Friday night in the fall means high school football in the Tri-Cities and hardly anything else takes precedence.
But, on Science Hill High School’s campus Friday night, football took somewhat of a backseat to the pomp and pageantry of the annual homecoming celebration.
As people tailgated with family and friends in parking lots near the stadium, off in the distance the sound of the Toppers’ fight song grew louder and louder, as color guard flags twirled around in sequence, letting everyone within earshot and sight know the homecoming parade was on its way to the field.
The SHHS football team performed drills in preparation for the game, as the 20 homecoming nominees were paraded around in convertibles behind school officials, student government association members and various levels of the school’s cheerleading teams.
Reflecting on when she was in high school at Science Hill, Leah Smith said the homecoming celebration has definitely changed, commenting on the difference in the parade’s length and popularity, as well as the announcement of the homecoming queen at halftime, instead of right before the game as it is now.
Smith said homecoming has always been an important activity week for the school, thinking back to her own spirit weeks.
“I participated in everything. They did spirit week all week,” she said. “They had nerd day. They had Tennessee day. We all participated in it. I even helped coordinate some of it. It was great.”
She said this homecoming will be different for her, as her daughter, Shae, was one of the seniors nominated for queen. She said the excitement of homecoming is fun for all.
“It’s a great atmosphere. Everybody out here is so friendly and nice. Everybody gets along, speaks to everybody,” Smith said. “This is what this community is about is Science Hill High School. This community is a well-rounded community and they support the Toppers.”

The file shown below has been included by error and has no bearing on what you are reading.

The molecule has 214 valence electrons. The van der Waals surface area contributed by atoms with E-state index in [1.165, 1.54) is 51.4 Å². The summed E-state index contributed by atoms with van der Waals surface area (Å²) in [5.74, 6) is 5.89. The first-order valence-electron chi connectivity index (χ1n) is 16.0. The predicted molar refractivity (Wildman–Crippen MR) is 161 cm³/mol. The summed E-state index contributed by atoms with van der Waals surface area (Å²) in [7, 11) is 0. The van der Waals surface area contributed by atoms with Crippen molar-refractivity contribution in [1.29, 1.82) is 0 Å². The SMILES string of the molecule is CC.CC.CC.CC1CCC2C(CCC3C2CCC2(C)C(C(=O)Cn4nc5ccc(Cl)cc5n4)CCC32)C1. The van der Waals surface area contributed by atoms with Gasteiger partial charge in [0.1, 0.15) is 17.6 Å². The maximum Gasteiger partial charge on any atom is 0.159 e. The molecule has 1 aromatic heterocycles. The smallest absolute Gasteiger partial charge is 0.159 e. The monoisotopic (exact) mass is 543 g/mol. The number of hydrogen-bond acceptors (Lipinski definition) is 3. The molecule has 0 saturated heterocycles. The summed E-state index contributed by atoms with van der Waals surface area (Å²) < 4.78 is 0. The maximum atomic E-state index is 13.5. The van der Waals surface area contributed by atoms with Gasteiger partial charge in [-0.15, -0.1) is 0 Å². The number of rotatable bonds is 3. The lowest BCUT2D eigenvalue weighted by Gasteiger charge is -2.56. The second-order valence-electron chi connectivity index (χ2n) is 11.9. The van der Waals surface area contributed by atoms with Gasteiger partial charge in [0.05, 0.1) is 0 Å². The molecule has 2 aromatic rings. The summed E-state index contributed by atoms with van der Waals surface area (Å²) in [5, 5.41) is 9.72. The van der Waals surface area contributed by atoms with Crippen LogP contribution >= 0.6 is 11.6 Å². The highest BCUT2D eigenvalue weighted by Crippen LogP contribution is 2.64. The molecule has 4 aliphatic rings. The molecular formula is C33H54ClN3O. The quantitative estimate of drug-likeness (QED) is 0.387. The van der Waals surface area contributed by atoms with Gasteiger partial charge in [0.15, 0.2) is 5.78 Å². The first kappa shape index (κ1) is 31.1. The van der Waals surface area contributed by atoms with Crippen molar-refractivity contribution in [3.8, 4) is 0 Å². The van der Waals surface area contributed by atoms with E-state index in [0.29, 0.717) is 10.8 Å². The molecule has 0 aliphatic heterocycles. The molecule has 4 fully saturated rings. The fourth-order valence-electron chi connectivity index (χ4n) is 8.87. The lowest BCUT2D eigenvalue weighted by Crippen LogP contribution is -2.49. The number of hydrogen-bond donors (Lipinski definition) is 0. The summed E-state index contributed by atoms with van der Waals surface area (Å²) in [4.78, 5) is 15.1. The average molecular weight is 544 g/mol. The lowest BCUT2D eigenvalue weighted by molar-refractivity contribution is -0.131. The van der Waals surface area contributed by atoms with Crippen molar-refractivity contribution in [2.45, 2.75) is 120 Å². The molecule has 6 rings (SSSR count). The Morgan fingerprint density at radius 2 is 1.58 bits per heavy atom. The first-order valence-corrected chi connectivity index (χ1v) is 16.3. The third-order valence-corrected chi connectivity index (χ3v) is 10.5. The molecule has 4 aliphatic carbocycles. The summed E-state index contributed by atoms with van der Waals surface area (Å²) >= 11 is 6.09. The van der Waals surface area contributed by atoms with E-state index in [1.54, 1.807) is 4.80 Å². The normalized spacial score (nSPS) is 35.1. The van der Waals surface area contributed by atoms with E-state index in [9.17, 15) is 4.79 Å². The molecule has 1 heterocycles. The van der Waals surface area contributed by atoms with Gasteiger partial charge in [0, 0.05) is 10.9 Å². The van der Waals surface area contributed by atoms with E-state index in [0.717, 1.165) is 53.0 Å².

Buddy Bowman also remembers homecoming a little differently, being a member of the Class of 1962, which played their games at the old Memorial Stadium.
“There’s a lot of people. I wasn’t expecting this many people,” he said of the attendance at the new Kermit Tipton Stadium.
Bowman said the Class of ’62 was celebrating a 50-year anniversary and came to the homecoming game together.
“It’s a chance to get together with old friends ... people you haven’t met, you forgot,” he said.
He said he was excited to be at the stadium and was especially excited to see this year’s football team play.
“They’ve won every game and I think they’re going to go all the way,” Bowman said.
The popular portion of the evening was the announcement of homecoming queen. Twenty girls and their escorts lined up in front of the Friday night crowd and when Esanse Gardner was called out as queen, the crowd erupted in applause and cheers as last year’s queen, Taylor Newsom, passed down the crown.
“I was literally shaking the whole entire time,” Gardner said. “This has been a great experience and I’m really thankful that I got to have this opportunity.”
And of course, no homecoming is complete without a performance by the school band.
The Topper Band took the crowd back in time with songs, such as “Carry On Wayward Son,” “Staying Alive,” and “Play that Funky Music” from their half-time show, The 70s Show.